Analyses of sugars and free amino acids were done by following method of Shad and colleagues [23]. Ethanol extract was used for quantitative analysis of sugars, free amino acid, and ascorbic acid contents. Total sugars were determined using anthrone reagent by following method of Travelyan and colleagues [24]. Reducing sugars were determined by ferricyanide method by following method of Hulme and Narain [25]. Free amino acids and ascorbic acid contents were determined by adopting established method [26].

2.10. Statistical Analysis

Statistical analyses were performed with OriginPro 2016 (Origin Lab, Northampton, MA). Each experiment was repeated for at least three times. Normality of each sample (i.e., if a sample came from a normally distributed population) was assessed by Shapiro-Wilk test. Student’s -tests were performed between infected and healthy samples with considered statistically significant. Results expressed as mean ± SD are shown by bar graphs.

3. Results and Discussion

Plant diseases are one of the major problems being faced by the agriculture sector across the globe. Understanding the defence mechanisms of plants against pathogens may help to develop new strategies against various diseases in crop plants [27]. Plant defence responses are controlled by a complex network of regulators which include signal molecules and transcription factors. Plant resistance genes activate mechanism for specific recognition of pathogens and initiate defence responses [28, 29]. The fungal infections induce morphological and biochemical changes in plants. Fungal infections also affect the normal metabolism of plants along with causing the oxidative and hydrolytic reaction imbalances [30].

In order to check the effect of quick decline, we analyzed the levels of minerals, biochemicals, and some important phytochemicals (tannin, alkaloids, phenol, and flavonoids) from infected stem and healthy stem bark of mango tree.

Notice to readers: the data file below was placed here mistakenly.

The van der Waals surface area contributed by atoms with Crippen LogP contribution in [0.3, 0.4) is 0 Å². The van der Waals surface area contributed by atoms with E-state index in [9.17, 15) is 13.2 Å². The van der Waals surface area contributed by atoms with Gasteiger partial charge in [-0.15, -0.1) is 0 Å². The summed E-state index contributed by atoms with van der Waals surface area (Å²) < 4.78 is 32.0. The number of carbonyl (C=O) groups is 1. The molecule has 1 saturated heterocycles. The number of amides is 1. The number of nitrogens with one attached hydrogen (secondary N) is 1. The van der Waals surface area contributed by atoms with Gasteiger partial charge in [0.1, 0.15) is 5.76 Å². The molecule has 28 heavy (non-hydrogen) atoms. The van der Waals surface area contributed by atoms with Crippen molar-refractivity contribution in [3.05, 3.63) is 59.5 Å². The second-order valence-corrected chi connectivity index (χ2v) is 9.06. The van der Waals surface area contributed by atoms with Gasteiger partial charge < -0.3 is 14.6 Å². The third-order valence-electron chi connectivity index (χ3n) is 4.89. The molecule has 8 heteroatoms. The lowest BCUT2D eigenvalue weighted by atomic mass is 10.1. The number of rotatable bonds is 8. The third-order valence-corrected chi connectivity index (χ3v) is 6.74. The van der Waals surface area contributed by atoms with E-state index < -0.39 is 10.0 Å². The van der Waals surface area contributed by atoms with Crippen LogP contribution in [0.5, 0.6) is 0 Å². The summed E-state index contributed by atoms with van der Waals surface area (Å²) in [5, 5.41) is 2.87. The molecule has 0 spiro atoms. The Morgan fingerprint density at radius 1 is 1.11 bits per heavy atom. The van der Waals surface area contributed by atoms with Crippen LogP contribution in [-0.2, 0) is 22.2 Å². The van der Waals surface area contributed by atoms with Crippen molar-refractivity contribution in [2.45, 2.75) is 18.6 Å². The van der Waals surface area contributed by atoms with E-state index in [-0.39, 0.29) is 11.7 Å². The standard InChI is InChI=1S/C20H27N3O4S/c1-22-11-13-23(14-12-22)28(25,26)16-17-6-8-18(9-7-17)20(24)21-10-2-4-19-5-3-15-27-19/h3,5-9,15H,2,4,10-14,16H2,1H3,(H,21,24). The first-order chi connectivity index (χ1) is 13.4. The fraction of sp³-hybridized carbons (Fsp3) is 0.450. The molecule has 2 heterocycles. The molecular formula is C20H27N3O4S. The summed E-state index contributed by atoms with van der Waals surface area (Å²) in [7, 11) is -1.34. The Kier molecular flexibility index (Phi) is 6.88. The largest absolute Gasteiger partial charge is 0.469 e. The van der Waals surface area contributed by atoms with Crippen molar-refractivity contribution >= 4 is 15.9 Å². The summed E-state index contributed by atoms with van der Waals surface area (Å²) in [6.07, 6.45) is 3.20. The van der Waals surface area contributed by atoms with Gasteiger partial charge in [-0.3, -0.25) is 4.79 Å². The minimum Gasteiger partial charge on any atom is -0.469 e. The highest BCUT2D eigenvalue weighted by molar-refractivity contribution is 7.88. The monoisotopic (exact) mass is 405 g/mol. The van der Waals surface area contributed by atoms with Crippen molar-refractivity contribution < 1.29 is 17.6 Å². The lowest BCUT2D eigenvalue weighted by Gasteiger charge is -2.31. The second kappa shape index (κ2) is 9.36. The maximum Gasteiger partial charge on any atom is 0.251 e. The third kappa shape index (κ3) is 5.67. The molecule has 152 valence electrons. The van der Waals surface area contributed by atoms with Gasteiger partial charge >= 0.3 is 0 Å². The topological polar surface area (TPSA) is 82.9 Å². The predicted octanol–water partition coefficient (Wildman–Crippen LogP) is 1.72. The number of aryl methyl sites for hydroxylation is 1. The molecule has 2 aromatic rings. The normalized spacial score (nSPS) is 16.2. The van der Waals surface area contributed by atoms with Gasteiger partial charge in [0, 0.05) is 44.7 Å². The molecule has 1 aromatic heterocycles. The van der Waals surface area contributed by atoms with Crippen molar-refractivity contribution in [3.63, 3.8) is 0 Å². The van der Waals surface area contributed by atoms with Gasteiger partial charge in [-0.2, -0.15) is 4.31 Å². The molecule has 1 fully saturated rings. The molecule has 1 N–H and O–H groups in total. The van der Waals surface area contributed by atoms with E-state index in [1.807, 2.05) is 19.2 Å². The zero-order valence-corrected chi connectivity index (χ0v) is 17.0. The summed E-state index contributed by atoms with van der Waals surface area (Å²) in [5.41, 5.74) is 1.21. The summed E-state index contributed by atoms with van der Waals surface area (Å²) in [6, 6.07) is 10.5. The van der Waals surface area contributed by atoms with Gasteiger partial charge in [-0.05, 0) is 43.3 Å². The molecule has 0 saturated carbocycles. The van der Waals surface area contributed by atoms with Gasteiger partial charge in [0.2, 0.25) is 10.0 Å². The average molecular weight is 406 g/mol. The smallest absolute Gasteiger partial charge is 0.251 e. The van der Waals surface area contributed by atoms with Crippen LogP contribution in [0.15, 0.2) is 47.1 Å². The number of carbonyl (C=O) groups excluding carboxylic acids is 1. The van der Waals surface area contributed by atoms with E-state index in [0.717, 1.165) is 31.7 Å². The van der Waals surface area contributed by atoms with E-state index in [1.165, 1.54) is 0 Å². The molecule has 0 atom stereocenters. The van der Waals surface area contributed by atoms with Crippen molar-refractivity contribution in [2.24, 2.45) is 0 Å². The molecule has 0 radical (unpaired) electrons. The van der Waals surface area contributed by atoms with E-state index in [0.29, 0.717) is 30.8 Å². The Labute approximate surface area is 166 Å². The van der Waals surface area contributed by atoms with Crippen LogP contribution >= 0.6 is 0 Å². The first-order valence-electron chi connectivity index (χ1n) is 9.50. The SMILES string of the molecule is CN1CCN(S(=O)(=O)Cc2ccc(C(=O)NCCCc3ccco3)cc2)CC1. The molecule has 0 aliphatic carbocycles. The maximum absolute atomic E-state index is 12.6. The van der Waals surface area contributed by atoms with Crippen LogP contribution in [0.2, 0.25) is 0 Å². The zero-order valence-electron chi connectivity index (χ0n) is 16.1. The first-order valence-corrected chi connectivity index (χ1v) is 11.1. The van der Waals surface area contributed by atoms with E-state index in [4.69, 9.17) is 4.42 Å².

3.1. Primary Metabolites

Fungus-infected stem bark had lower levels of total sugars but higher levels of protein contents than the healthy counterparts () while no significant variation was seen in free amino acids, ascorbic acid, and reducing sugar contents (Figure 1 and Table  S1). Decrease in the total sugar contents may possibly be due to the decrease in the rate of anabolism (photosynthesis) or elevated rate of degradation of sugars in the infected parts caused by the pathogen [23]. Soluble sugars respond to a number of stresses. They act as metabolite signaling molecules that activate specific hormonal-cross talk transduction pathways, resultantly bringing important modifications in gene expression. Proteins are not broken down into amino acids possibly due to less proteolytic enzyme activity in the infected bark [31].

Figure 1: Quantification of primary metabolites (g/100 g) in healthy and infected stem bark of mango suffering from quick decline disease. Each bar represents mean ± SD contents of the specific primary metabolite as indicated. indicates that there was a statistically significant difference between healthy and infected sample at 95% CI.
3.2. Secondary Metabolites